Related to this is the impact of fewer and fewer doctors accepting Medicare patients as the Obamacare trick to hide the raid on Medicare resources by cutting medical reimbursement rates kicks in.

    Despite all this mumbo jumbo trickery coming out of the Obama campaign, it is real simple folks. You don’t take $700 billion out of any program without reducing the funding of that program by $700 billion.

    What Obamacare does is take away Medicare benefits from seniors to distribute to the poor. Why don’t the Democrats come clean and just be honest about this? It is a reasonable thing to consider given how far we have come dealing with senior poverty compared to general poverty.

  2. Siegel

    There are two key questions:

    1. Is reducing future increases a cut? I think not.

    2. Is taking money out of a pot that funds providers going to reduce the level of service – I don’t believe so, but you haven’t made an argument as to why you believe otherwise.

  3. davehart

    The problem around Social Security and Medicare is that the Republicans have flat out lied about their agenda for both of these programs and don’t want people to know what they have in mind for the future. They are quite aware that if their real plans are known, they will reap only further erosion in the viability of their party. They rely on misstatements and gullible party members to keep the fiction alive that they care about making these plans available and affordable to those who most need them. Their plan is to turn Medicare into a voucher system which will make medical care increasingly expensive to those who can least afford to pay (and divert health care dollars to insurance companies) and privatize Social Security so their financial industry friends can get their hands into our pockets to run 401k plans for us. The motivation is not all that complicated to understand. But, then, there are none so blind as they who will not see.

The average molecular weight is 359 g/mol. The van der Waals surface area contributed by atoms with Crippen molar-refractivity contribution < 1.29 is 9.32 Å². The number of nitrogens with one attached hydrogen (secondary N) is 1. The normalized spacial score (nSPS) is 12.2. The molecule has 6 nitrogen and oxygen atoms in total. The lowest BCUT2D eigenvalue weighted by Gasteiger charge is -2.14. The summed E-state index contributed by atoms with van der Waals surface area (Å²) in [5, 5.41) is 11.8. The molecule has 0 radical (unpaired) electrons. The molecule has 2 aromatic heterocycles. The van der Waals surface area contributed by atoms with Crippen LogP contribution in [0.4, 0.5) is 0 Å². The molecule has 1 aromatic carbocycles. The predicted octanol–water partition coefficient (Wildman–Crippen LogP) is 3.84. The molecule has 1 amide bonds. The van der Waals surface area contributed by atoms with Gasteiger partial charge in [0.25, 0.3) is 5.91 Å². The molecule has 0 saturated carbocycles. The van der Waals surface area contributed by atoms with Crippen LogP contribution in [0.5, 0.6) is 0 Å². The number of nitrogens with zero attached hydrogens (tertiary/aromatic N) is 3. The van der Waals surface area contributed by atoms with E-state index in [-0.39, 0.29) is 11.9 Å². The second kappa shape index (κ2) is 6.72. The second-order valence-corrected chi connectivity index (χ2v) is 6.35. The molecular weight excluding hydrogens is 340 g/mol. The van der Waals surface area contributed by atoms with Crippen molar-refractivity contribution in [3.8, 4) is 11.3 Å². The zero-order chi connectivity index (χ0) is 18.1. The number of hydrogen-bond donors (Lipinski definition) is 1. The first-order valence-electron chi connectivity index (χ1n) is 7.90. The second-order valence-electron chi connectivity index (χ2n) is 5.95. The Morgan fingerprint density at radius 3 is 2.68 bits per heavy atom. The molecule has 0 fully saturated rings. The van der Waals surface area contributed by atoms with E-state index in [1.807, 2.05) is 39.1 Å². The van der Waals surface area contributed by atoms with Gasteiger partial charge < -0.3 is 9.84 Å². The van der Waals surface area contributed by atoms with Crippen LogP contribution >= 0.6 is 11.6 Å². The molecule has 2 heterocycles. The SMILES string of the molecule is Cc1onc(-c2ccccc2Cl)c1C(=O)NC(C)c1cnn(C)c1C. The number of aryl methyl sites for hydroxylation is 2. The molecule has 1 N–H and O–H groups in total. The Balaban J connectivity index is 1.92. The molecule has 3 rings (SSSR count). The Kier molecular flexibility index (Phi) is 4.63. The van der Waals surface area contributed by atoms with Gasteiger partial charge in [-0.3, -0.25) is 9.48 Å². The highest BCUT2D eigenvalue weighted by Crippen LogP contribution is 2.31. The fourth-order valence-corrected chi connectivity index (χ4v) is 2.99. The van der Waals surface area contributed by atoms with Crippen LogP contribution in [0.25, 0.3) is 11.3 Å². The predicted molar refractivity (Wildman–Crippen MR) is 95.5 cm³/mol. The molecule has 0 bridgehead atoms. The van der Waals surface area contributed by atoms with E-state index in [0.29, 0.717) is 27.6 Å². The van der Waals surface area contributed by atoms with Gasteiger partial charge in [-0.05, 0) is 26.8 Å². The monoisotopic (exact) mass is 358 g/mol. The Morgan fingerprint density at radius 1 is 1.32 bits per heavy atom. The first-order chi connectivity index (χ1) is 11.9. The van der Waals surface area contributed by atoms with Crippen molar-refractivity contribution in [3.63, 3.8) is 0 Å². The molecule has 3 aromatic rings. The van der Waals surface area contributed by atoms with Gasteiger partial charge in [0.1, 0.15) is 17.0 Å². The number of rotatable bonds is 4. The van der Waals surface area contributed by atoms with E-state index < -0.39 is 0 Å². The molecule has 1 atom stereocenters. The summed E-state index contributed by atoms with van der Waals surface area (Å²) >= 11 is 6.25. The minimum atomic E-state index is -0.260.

4. J.R.

    If the identical proposal for reallocating this $716 billion from Medicare had been floated by Romney, or any Republican, I have not the slightest doubt that the same people who are defending it would call it a heartless attack on the helpless.

    Now this kind of thing of course is done by both left and right. That’s the nature of political discourse in our time. But it is insulting to those who are not totally naive to pretend otherwise.